December 4, 2019
OCCC Stakeholder Meeting
On Monday, December 9th, the Office of Consumer Credit Commissioner (OCCC) will convene a stakeholder meeting at 2:30 p.m. to receive comments and suggestions regarding the recent attorney general’s opinion impacting state and local regulation of credit services organizations. Interested cities are invited to attend the meeting in person or via webinar. Further, any interested party may submit written comments to the OCCC by December 12.
Those interested can access further details on the upcoming OCCC stakeholder meeting here.
Travis County District Court Rules in Favor of City of Austin in Payday Suit
On November 27th, the Travis County District Court dismissed TitleMax’s lawsuit challenging the City of Austin’s payday ordinance by granting the city’s plea to the jurisdiction. Like other legal challenges across the state, the court ruled that it did not have jurisdiction over the lawsuit, and that the proper place to challenge a criminal ordinance is a criminal court, not a civil court.
The court’s order can be read here.
August 13, 2019
On August 7, the Texas attorney general’s office received a request for a payday-related opinion. The request asks about “the authority of a credit services organization to assist a consumer with obtaining an extension of consumer credit in a form other than a deferred presentment transaction or motor vehicle title loan.” It appears that some lenders wish to begin offering new loan products. Interested cities can submit comments on the request electronically by submitting them to firstname.lastname@example.org.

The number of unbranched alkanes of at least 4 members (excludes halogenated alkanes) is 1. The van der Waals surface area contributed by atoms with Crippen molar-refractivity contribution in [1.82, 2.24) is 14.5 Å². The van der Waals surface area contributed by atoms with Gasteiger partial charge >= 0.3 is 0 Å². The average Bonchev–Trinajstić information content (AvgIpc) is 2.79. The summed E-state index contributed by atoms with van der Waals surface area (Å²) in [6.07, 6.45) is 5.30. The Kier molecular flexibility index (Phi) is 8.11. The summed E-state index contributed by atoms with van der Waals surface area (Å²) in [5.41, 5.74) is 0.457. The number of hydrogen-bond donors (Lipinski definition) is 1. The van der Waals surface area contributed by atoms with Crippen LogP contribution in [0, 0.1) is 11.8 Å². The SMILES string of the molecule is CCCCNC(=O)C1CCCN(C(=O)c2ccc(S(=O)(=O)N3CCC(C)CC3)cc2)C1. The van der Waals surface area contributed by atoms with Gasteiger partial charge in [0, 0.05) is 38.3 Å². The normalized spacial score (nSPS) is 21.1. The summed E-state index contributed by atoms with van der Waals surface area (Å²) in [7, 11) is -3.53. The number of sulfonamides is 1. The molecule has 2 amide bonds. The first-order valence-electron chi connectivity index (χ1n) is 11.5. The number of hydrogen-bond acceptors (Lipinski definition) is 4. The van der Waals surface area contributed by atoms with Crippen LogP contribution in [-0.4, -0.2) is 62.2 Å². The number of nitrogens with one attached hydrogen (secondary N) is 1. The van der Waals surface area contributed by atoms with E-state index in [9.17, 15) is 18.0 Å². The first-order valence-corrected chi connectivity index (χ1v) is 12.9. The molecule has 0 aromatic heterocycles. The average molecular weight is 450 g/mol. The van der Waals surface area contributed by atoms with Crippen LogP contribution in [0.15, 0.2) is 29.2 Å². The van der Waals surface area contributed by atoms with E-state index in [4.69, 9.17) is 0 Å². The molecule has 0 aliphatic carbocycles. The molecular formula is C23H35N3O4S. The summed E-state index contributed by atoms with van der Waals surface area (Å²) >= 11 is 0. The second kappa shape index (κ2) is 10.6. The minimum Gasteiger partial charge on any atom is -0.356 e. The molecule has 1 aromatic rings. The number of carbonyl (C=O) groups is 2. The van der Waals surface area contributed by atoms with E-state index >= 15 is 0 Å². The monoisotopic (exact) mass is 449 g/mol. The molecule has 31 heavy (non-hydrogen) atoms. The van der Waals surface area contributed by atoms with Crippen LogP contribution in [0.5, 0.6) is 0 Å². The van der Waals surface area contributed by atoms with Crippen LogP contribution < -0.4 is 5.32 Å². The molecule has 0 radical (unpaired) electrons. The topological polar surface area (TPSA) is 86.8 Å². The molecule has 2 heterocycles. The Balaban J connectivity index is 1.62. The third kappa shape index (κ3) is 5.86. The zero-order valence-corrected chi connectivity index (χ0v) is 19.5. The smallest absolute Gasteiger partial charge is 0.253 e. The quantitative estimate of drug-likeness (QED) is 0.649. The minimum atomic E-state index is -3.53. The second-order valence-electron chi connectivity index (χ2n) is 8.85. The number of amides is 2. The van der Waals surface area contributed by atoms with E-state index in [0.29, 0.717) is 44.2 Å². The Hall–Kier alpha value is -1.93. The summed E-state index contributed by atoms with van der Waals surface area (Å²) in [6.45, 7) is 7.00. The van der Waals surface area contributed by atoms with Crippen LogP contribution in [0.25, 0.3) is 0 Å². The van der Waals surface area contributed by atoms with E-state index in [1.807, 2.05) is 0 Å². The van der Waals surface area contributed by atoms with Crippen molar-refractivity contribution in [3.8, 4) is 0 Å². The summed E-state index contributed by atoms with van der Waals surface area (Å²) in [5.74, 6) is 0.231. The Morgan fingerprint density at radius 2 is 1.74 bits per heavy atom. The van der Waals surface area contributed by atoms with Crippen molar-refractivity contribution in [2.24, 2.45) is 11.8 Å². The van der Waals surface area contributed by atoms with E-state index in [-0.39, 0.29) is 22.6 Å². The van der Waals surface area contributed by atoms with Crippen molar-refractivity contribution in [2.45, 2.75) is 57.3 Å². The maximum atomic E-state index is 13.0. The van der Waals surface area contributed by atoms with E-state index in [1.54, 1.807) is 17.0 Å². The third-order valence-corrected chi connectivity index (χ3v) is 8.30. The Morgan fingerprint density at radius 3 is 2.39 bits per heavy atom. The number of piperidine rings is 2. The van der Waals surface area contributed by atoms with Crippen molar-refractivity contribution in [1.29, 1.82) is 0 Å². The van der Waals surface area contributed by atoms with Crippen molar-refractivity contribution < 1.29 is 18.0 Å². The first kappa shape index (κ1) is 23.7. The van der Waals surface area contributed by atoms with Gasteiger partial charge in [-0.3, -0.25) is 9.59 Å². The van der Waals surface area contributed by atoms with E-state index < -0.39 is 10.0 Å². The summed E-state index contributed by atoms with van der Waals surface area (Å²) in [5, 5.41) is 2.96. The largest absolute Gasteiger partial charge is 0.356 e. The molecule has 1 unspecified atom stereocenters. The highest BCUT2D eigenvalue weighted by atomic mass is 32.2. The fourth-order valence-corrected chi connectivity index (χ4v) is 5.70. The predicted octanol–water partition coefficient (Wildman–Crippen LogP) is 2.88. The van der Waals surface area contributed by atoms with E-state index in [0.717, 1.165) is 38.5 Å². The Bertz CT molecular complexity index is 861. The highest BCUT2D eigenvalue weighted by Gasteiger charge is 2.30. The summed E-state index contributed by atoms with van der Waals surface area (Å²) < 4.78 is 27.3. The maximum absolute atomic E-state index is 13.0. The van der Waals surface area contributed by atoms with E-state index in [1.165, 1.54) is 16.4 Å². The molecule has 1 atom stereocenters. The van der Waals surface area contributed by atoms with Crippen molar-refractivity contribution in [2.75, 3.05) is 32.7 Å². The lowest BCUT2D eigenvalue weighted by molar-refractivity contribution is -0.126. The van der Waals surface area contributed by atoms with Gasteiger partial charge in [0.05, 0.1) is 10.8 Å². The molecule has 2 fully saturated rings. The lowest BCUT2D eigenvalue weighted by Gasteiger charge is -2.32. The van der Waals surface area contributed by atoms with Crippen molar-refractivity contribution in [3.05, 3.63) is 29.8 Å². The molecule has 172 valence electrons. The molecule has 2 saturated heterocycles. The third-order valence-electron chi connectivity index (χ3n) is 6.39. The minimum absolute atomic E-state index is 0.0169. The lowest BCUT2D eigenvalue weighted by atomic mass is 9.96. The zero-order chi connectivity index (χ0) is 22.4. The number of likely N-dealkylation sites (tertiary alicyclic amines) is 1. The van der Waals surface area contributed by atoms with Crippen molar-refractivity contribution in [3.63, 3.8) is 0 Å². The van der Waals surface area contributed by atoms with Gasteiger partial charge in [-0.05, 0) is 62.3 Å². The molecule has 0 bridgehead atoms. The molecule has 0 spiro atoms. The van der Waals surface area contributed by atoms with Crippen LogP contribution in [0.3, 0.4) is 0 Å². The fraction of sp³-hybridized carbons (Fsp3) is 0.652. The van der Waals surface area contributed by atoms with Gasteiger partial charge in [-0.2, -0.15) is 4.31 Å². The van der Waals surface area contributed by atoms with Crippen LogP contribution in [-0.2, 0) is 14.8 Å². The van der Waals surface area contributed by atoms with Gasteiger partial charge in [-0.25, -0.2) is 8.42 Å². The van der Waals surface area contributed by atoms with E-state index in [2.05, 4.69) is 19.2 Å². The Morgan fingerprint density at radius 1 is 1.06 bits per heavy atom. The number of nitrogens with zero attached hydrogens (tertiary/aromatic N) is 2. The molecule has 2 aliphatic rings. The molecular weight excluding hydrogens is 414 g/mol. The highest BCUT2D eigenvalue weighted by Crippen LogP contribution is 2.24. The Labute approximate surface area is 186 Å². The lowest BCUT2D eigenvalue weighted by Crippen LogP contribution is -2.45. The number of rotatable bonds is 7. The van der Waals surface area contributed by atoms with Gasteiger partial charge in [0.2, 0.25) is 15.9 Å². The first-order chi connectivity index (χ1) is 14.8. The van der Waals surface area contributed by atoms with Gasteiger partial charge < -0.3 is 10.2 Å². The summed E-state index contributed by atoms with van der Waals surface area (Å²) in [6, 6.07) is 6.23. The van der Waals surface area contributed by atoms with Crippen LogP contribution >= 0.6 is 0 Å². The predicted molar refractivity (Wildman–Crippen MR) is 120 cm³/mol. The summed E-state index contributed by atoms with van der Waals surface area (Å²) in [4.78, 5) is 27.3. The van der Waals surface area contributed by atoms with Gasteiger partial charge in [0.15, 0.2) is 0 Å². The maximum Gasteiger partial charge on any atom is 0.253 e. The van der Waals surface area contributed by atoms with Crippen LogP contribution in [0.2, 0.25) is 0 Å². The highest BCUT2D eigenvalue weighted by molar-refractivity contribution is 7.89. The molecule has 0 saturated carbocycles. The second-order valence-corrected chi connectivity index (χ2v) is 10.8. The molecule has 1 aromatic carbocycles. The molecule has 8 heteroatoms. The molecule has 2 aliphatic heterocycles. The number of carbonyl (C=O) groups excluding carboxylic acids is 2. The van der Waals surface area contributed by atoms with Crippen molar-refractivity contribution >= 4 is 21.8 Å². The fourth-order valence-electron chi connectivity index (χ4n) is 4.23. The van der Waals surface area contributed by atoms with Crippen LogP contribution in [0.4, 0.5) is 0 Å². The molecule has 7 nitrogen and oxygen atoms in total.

February 11, 2019
On February 6, the federal Consumer Financial Protection Bureau issued proposed changes to federal rules regulating payday lending. The current rules contain a provision that requires a lender to ensure that a borrower can afford to repay a payday loan prior to issuing it. This “ability to pay” or “underwriting requirement” standard is a key consumer protection component, and it would be eliminated under the proposed changes. The CFPB’s web page contains a summary explanation. A comment period will begin once the proposed changes are published in the Federal Register.